Merriam Webster Changes “Sexual Preference” Term to Offensive After Amy Barrett Used It

Merriam Webster Changes

( – When dictionary services update definitions to reflect changes in the use of language, it’s certainly nothing new. Merriam-Webster’s explanation for its latest update is novel, however, and a bit suspect upon further examination.

Beginning October 14, Merriam-Webster updated its listing for the word “preference,” adding a fifth definition, calling it offensive. The move appeared to respond to an attack by Sen. Mazie Hirono (D-HI) on Supreme Court nominee Judge Amy Coney Barrett’s use of the word during her confirmation hearing earlier in the day.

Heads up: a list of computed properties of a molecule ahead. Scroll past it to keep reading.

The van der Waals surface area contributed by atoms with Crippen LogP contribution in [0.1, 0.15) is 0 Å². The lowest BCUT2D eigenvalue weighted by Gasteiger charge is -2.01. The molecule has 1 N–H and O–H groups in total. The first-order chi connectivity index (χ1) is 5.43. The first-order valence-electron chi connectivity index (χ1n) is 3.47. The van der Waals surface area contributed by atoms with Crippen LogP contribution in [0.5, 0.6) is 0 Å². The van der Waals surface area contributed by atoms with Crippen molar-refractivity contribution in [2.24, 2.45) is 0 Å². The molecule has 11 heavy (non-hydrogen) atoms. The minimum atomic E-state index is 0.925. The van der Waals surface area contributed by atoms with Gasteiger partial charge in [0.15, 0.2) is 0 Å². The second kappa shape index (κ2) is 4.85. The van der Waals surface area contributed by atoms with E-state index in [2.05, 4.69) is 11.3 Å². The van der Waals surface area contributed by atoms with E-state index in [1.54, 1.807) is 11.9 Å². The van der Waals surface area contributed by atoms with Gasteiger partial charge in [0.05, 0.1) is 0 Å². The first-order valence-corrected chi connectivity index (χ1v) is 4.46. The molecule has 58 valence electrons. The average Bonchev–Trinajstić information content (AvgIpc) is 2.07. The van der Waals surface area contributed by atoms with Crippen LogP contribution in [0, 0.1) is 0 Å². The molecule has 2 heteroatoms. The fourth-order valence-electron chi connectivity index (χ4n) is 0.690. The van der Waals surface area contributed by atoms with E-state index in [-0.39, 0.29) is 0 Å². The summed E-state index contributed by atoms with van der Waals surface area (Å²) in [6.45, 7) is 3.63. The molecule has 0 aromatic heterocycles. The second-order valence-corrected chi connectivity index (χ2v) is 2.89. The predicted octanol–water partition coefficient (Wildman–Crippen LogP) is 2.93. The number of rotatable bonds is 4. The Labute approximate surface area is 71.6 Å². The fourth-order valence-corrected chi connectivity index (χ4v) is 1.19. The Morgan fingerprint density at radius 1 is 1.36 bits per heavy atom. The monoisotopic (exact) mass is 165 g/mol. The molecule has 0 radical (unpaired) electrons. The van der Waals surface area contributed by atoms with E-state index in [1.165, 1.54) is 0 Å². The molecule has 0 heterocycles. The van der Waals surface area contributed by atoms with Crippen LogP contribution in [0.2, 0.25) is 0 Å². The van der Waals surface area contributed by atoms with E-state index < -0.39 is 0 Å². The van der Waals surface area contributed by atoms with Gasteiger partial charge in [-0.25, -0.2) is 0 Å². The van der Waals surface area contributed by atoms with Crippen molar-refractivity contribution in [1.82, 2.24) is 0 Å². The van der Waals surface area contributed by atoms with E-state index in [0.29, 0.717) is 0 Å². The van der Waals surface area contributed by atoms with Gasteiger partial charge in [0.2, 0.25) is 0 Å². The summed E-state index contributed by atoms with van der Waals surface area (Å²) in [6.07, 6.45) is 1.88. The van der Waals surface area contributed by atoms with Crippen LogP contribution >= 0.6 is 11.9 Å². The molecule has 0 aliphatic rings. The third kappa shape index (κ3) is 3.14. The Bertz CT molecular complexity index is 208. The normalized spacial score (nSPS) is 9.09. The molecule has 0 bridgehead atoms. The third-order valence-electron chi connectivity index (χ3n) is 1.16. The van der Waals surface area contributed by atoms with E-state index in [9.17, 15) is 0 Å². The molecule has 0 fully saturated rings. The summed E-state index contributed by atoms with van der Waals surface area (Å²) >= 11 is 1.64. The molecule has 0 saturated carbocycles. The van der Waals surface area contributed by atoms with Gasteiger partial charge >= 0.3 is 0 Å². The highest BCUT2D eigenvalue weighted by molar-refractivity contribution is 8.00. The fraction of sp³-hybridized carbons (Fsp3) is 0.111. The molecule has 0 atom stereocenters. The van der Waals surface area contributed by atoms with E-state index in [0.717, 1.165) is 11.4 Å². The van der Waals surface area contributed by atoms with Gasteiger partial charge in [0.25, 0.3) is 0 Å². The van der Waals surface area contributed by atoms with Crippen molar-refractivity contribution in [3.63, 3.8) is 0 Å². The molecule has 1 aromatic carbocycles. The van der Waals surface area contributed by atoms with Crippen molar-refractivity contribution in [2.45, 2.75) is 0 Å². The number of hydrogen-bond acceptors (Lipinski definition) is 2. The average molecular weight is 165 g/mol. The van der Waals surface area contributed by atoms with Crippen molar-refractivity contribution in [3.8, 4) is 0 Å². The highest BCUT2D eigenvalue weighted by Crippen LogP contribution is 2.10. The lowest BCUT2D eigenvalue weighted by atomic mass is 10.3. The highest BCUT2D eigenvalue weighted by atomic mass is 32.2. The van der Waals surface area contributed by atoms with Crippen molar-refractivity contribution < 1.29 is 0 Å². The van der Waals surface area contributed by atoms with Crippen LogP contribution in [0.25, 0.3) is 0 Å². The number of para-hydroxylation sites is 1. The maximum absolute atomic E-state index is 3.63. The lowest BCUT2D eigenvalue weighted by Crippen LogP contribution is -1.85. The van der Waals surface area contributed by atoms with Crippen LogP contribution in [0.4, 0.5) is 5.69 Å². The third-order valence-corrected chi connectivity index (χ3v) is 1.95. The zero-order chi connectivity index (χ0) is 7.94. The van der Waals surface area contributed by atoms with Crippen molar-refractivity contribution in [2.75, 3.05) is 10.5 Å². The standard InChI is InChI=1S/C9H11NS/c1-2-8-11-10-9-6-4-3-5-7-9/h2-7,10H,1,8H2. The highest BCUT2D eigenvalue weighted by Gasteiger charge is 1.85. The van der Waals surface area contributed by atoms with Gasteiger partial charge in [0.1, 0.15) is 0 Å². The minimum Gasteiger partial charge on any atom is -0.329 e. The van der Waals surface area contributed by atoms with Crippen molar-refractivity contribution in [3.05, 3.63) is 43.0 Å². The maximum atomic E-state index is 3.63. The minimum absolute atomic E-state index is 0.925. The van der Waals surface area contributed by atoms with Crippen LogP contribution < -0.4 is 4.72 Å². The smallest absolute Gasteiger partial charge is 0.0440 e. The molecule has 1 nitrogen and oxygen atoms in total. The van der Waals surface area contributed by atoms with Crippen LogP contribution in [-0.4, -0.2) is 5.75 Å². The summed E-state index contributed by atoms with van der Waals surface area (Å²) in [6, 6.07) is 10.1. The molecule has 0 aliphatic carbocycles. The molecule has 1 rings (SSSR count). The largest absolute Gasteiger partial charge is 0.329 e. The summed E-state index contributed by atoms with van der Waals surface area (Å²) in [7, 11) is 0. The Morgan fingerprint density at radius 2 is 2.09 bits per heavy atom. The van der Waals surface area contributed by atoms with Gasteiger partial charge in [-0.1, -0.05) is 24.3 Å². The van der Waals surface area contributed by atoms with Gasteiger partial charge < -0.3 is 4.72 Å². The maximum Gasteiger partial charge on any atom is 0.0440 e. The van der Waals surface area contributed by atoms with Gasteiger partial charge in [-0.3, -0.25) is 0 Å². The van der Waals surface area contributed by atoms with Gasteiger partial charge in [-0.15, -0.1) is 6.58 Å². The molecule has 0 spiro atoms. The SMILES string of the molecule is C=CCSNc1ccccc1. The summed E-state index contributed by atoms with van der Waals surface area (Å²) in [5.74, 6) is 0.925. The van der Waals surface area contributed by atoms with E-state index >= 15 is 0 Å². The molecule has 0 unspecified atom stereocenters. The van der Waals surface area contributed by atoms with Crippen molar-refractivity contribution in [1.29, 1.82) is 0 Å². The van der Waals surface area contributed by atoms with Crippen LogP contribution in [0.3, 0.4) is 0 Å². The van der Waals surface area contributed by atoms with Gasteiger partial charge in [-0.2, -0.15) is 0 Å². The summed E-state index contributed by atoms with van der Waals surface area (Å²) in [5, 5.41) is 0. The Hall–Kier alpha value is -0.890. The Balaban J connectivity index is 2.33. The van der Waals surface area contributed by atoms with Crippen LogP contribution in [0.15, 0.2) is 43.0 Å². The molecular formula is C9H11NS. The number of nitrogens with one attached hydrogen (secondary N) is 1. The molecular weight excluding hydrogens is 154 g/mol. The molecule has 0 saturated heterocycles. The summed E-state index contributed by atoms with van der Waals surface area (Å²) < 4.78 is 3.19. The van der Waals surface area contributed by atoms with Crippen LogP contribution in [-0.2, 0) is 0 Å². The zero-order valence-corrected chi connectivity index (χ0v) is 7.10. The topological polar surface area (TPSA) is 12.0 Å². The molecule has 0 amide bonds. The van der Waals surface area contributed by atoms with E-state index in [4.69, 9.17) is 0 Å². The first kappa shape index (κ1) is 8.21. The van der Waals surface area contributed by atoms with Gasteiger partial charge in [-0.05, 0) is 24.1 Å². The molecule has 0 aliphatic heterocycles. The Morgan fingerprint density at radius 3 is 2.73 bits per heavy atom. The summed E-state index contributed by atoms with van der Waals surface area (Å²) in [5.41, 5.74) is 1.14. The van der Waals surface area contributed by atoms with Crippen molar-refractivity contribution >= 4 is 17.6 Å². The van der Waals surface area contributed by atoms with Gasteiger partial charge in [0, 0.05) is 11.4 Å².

Twitter was quick to respond, with senior pastor and author Steve Cioccolanti and others questioning the revision’s underlying motive.

As it turned out, that criticism was on target. Merriam-Webster’s Editor-at-Large, Peter Sokolowski, admitted the company updated the definition after it saw a spike in online searches for the term “in connection with the SCOTUS hearings.”

Sokolowski tried to play the change down, adding the word would have been updated eventually. However, Merriam-Webster has a long-standing history of trolling leading Conservatives like President Donald Trump, Kellyanne Conway, and others. Perhaps it should remain neutral about politics with less than three weeks left before the upcoming national elections.

Copyright 2020,